Title

The Evangelical Lutheran Church in America: Tracing Conciliation As a Literacy Practice

Document Type

Dissertation

Degree Name

Doctor of Philosophy (Ph.D)

Department

English

Date of Award

Spring 2017

Abstract

The Evangelical Lutheran Church in America is a mainline Protestant denomination actively engaged in trying to hear “the other” or marginalized in society, as part of fulfilling their mission to reconcile the lost to the Gospel of salvation. Therefore, studying the literacy practices of the Evangelical Lutheran Church in America may help reveal how literacy can function as a deliberative process of reconciliation through an examination of their Social Statements on Human Sexuality. Additionally, examining the ELCA’s literacy, texts, events, and literacy practices makes visible the ways in which literacy functions as a social practice within this community. Using textual analysis, my dissertation seeks to understand how religion frames this discourse community and their literacy practices. This dissertation adds to scholarship that examines the intersections of religion and literacy and seeks to understand how religious texts and literacies are inserted into the lived experiences of ELCA members. Furthermore, my study found that the ELCA functions as sponsors of literacy in that they not only supply textual materials to their members, but they frame how the topics are presented in the documents. I also found that Lutheran literacy is far more diverse, engaging a multiplicity of textual materials and literacy practices than commonly perceived. This study also made visible the reflective, critically engaged literacy practices of this discourse community. Finally, this dissertation shows that rhetorically, the ELCA ultimately applied a tiered rhetorical approach in their final statement. On the textual level, the final ’09 statement utilizes the classical rhetorical appeals of ethos, logos, and pathos. On a subtextual level, they frame their argument in such a way as to appeal to their members three foundational identities as Christians, Lutherans, and Americans. Finally, on the contextual level, the final statement addresses the duality of consciousness fundamental to Christian belief systems that holds them as dual citizens of both a heavenly realm and the earthly realm. This contextual level is made visible through the ELCA’s distinction within their document of the Lutherans responsibilities as Christians and as citizens in the world. Accordingly, I argue in this study that the ELCA’s literacy practices and rhetorical strategies returns us to Burke’s theories of Listening Rhetoric to reconcile divergent positions and that they frame their arguments in such a way as to open spaces wherein the rhetorical speaker and hearer can achieve consubstantiality.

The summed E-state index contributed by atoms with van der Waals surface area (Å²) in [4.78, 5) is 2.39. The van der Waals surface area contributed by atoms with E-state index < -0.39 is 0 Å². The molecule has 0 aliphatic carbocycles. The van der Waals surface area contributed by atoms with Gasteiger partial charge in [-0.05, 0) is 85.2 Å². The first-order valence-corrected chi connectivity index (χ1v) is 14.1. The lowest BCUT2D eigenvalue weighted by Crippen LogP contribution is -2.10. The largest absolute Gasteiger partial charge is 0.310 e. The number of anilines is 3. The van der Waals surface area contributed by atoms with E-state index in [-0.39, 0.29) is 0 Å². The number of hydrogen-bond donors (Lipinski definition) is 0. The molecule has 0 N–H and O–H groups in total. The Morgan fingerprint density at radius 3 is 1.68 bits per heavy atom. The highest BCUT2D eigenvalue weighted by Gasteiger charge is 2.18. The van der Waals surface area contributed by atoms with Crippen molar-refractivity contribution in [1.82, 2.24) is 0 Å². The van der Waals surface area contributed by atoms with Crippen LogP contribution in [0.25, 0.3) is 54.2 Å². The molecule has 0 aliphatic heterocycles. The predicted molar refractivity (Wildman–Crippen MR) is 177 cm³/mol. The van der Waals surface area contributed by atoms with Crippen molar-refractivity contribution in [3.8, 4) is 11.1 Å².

Advisor

Tabetha Adkins

Subject Categories

Arts and Humanities | English Language and Literature

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